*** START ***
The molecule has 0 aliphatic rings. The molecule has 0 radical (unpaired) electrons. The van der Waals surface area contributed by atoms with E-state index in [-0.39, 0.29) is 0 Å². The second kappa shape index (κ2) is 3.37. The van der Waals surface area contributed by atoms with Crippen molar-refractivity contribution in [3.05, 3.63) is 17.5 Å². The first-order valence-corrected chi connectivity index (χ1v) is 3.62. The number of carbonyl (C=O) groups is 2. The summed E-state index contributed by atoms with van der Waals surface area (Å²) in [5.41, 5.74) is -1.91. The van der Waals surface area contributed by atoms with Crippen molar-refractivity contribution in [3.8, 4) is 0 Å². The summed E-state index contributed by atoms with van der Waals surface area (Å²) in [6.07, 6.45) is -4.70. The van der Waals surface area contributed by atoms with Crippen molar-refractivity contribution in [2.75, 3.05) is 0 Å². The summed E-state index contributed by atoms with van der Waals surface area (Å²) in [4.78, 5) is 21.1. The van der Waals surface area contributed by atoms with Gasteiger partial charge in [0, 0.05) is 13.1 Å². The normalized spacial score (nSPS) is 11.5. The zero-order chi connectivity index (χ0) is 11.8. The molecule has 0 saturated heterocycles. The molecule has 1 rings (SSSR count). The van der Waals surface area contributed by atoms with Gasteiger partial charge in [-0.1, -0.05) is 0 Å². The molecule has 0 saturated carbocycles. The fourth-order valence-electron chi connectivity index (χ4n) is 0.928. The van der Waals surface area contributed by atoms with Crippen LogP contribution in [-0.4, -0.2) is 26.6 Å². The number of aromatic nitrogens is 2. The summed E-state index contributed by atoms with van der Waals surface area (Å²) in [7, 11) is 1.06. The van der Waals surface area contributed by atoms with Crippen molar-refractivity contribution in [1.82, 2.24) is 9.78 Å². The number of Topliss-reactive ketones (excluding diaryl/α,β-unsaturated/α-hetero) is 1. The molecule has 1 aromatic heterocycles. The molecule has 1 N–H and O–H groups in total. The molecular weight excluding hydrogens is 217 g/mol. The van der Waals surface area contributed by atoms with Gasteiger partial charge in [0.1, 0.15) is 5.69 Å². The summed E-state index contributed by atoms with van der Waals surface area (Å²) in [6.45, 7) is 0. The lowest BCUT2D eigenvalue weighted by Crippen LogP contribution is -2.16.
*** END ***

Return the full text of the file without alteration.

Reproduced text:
The molecule has 0 aliphatic rings. The molecule has 0 radical (unpaired) electrons. The van der Waals surface area contributed by atoms with E-state index in [-0.39, 0.29) is 0 Å². The second kappa shape index (κ2) is 3.37. The van der Waals surface area contributed by atoms with Crippen molar-refractivity contribution in [3.05, 3.63) is 17.5 Å². The first-order valence-corrected chi connectivity index (χ1v) is 3.62. The number of carbonyl (C=O) groups is 2. The summed E-state index contributed by atoms with van der Waals surface area (Å²) in [5.41, 5.74) is -1.91. The van der Waals surface area contributed by atoms with Crippen molar-refractivity contribution in [3.8, 4) is 0 Å². The summed E-state index contributed by atoms with van der Waals surface area (Å²) in [6.07, 6.45) is -4.70. The van der Waals surface area contributed by atoms with Crippen molar-refractivity contribution in [2.75, 3.05) is 0 Å². The summed E-state index contributed by atoms with van der Waals surface area (Å²) in [4.78, 5) is 21.1. The van der Waals surface area contributed by atoms with Gasteiger partial charge in [0, 0.05) is 13.1 Å². The normalized spacial score (nSPS) is 11.5. The zero-order chi connectivity index (χ0) is 11.8. The molecule has 0 saturated heterocycles. The molecule has 1 rings (SSSR count). The van der Waals surface area contributed by atoms with Gasteiger partial charge in [-0.1, -0.05) is 0 Å². The molecule has 0 saturated carbocycles. The fourth-order valence-electron chi connectivity index (χ4n) is 0.928. The van der Waals surface area contributed by atoms with Crippen LogP contribution in [-0.4, -0.2) is 26.6 Å². The number of aromatic nitrogens is 2. The summed E-state index contributed by atoms with van der Waals surface area (Å²) in [7, 11) is 1.06. The van der Waals surface area contributed by atoms with Crippen molar-refractivity contribution in [1.82, 2.24) is 9.78 Å². The number of Topliss-reactive ketones (excluding diaryl/α,β-unsaturated/α-hetero) is 1. The molecule has 1 aromatic heterocycles. The molecule has 1 N–H and O–H groups in total. The molecular weight excluding hydrogens is 217 g/mol. The van der Waals surface area contributed by atoms with Gasteiger partial charge in [0.1, 0.15) is 5.69 Å². The summed E-state index contributed by atoms with van der Waals surface area (Å²) in [6.45, 7) is 0. The lowest BCUT2D eigenvalue weighted by Crippen LogP contribution is -2.16.